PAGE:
Former Press Secretary Liz Carpenter Dead at 89

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    NEWSLETTERS

    Time & Life Pictures/Getty Image
    US Pres. Lyndon Johnson. (Photo by Dave Iwerks/Pix Inc./Time Life Pictures/Getty Images)

    Liz Carpenter, the former press secretary of then Vice President Lyndon Johnson and later Lady Bird Johnson, died Saturday in Austin, a spokesperson for the LBJ Presidential Library confirmed. She was 89.

    Liz Carpenter was considered a pioneer in journalism, politics and the feminist movement.  She was a woman who wore many hates during her lifetime, and she is being fondly remembered for her fighting spirit and sense of humor.

    A native of Salado, Carpenter began her career in 1942 as a reporter for the Austin American Statesman. 

    "You have only to cover the Texas Legislature to learn yourself who is for the people and who is for the corporate types,” Carpenter said in January 2007. “After you'd been covering these events all day, you'd go to some bar and then have the fun of talking about the people you'd been covering and ridiculing them."

    She parlayed her connections to become an executive assistant to Vice President Lyndon Johnson.  She was in Dallas the day President John F. Kennedy was assassinated and crafted the words Johnson used on his return to Washington.

    "It was a sad time,” Carpenter later recalled. “The house was plunged into mourning for 30 days. But for those 30 days the whole house never really came alive with Christmas, even though some of the trees were up."

    Carpenter became the first professional woman to become press secretary to a first lady -- her friend, Lady Bird Johnson.

    After leaving the White House, she began her career as an author and public relations specialist. She pursued her lifelong quest for women’s rights, becoming a co-founder of the National Women’s Political Caucus.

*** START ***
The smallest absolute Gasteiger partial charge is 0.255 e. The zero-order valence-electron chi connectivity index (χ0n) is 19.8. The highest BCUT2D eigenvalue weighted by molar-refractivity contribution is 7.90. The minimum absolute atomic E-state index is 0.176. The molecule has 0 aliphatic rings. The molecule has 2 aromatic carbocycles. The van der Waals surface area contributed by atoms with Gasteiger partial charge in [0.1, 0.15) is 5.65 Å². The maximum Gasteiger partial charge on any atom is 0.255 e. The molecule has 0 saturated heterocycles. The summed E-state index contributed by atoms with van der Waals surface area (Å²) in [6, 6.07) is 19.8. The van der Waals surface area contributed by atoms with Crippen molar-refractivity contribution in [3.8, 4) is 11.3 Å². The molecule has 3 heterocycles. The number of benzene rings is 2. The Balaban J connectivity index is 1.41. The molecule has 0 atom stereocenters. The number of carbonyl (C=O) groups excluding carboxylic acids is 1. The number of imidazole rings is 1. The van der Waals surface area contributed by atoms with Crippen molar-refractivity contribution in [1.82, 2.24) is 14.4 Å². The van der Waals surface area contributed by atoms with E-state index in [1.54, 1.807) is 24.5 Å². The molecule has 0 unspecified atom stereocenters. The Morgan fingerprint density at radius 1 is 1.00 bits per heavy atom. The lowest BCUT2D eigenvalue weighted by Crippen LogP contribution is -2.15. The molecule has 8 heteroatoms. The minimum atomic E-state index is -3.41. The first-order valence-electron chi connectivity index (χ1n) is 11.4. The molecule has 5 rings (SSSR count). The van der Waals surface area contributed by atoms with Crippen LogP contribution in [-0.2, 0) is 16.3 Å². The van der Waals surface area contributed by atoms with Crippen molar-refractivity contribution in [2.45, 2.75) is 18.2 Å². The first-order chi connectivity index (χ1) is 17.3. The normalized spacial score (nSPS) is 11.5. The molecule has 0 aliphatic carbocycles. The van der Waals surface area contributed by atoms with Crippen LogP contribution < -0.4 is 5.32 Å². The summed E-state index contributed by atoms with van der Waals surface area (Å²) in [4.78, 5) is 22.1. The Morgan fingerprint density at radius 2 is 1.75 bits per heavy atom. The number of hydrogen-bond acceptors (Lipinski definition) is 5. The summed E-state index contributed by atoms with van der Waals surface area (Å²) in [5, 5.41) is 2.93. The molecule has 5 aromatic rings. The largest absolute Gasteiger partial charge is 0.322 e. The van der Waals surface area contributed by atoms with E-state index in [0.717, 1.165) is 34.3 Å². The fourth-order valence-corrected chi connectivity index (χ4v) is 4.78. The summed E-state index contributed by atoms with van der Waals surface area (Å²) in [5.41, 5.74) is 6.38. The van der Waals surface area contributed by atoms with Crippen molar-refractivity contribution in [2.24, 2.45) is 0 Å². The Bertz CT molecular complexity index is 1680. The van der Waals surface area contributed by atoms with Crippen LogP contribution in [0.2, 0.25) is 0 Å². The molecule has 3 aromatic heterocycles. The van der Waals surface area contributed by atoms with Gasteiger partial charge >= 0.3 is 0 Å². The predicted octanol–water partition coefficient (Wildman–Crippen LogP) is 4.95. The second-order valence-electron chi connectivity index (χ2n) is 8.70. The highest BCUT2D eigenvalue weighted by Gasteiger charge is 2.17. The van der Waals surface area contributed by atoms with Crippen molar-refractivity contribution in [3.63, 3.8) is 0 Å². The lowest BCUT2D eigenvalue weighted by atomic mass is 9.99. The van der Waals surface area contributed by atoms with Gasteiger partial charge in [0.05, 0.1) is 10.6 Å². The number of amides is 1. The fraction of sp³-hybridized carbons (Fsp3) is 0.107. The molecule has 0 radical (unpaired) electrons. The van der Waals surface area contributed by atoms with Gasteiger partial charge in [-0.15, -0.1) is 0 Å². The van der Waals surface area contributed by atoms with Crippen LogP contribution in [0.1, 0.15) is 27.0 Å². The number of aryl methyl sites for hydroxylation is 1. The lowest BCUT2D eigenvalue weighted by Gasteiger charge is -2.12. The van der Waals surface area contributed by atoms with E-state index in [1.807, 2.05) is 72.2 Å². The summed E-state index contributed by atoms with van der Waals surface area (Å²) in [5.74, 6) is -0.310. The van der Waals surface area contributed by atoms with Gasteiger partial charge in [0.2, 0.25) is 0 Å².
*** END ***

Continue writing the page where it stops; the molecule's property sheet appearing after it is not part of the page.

Her friends said they will miss her sense of humor and her gift for storytelling.

    In a conversation with KXAN reporter Jim Swift in 2003, Carpenter recalled an encounter with President Lyndon Johnson.

    The president, who grew up in the Depression, insisted that everyone turn off the lights at their White House offices at the end of the day.  One night, she didn’t. She got a phone call the next day.

    “He said, 'Why did you leave your lights on?'

    "I said,'Well, I was scared to get out by myself.’

    "And he said, 'Well after this you call me and I'll come over and escort you out.'

    "Well, I never had to put that to work,” Carpenter laughed.

    When asked if, during her five years in the White House, she ever took it for granted, Carpenter replied, “Never.  I think every time you enter, you just think how lucky I am to live in this country.

    "You never do,” she continued. “And every time I left it at night, you know, you look back over your shoulder to look at that house and see if you really are there.”

    KXAN-TV in Austin contributed to this report.